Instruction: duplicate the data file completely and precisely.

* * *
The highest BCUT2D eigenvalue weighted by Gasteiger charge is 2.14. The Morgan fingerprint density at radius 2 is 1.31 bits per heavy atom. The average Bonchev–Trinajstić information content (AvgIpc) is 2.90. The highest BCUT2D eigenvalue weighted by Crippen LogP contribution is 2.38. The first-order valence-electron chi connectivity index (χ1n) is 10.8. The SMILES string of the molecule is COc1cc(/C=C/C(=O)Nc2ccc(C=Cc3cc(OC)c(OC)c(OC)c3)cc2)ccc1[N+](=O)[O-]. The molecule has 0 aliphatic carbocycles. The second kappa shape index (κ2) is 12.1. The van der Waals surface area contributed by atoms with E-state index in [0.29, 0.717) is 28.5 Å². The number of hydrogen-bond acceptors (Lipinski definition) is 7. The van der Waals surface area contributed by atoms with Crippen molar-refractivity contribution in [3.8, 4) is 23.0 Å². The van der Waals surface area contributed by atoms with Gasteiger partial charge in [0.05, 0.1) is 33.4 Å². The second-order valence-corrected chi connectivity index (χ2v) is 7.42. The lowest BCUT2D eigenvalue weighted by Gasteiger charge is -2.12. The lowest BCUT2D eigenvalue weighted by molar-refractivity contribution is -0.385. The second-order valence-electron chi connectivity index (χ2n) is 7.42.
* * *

The highest BCUT2D eigenvalue weighted by Gasteiger charge is 2.14. The Morgan fingerprint density at radius 2 is 1.31 bits per heavy atom. The average Bonchev–Trinajstić information content (AvgIpc) is 2.90. The highest BCUT2D eigenvalue weighted by Crippen LogP contribution is 2.38. The first-order valence-electron chi connectivity index (χ1n) is 10.8. The SMILES string of the molecule is COc1cc(/C=C/C(=O)Nc2ccc(C=Cc3cc(OC)c(OC)c(OC)c3)cc2)ccc1[N+](=O)[O-]. The molecule has 0 aliphatic carbocycles. The second kappa shape index (κ2) is 12.1. The van der Waals surface area contributed by atoms with E-state index in [0.29, 0.717) is 28.5 Å². The number of hydrogen-bond acceptors (Lipinski definition) is 7. The van der Waals surface area contributed by atoms with Crippen molar-refractivity contribution in [3.8, 4) is 23.0 Å². The van der Waals surface area contributed by atoms with Gasteiger partial charge in [0.05, 0.1) is 33.4 Å². The second-order valence-corrected chi connectivity index (χ2v) is 7.42. The lowest BCUT2D eigenvalue weighted by Gasteiger charge is -2.12. The lowest BCUT2D eigenvalue weighted by molar-refractivity contribution is -0.385. The second-order valence-electron chi connectivity index (χ2n) is 7.42.